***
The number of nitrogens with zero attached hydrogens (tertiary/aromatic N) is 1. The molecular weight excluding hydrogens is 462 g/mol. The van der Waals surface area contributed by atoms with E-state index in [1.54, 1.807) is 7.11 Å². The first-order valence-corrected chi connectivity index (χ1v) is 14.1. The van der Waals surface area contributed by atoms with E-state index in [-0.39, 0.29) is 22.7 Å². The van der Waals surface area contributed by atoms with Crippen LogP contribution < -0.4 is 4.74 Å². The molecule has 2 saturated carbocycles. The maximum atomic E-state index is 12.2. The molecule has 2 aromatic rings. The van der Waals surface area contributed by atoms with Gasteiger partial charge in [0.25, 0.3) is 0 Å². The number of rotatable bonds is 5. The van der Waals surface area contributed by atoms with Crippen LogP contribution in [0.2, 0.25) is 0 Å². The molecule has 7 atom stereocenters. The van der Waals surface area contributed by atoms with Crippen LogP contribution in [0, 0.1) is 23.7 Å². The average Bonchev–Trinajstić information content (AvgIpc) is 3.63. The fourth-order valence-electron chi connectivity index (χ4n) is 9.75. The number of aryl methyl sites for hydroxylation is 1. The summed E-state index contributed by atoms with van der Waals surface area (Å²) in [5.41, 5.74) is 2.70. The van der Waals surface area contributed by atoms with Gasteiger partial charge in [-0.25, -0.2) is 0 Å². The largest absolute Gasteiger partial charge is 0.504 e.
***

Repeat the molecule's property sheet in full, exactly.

The number of nitrogens with zero attached hydrogens (tertiary/aromatic N) is 1. The molecular weight excluding hydrogens is 462 g/mol. The van der Waals surface area contributed by atoms with E-state index in [1.54, 1.807) is 7.11 Å². The first-order valence-corrected chi connectivity index (χ1v) is 14.1. The van der Waals surface area contributed by atoms with E-state index in [-0.39, 0.29) is 22.7 Å². The van der Waals surface area contributed by atoms with Crippen LogP contribution < -0.4 is 4.74 Å². The molecule has 2 saturated carbocycles. The maximum atomic E-state index is 12.2. The molecule has 2 aromatic rings. The van der Waals surface area contributed by atoms with Gasteiger partial charge in [0.25, 0.3) is 0 Å². The number of rotatable bonds is 5. The van der Waals surface area contributed by atoms with Crippen LogP contribution in [0.2, 0.25) is 0 Å². The molecule has 7 atom stereocenters. The van der Waals surface area contributed by atoms with Crippen LogP contribution in [0, 0.1) is 23.7 Å². The average Bonchev–Trinajstić information content (AvgIpc) is 3.63. The fourth-order valence-electron chi connectivity index (χ4n) is 9.75. The number of aryl methyl sites for hydroxylation is 1. The summed E-state index contributed by atoms with van der Waals surface area (Å²) in [5.41, 5.74) is 2.70. The van der Waals surface area contributed by atoms with Gasteiger partial charge in [-0.25, -0.2) is 0 Å². The largest absolute Gasteiger partial charge is 0.504 e.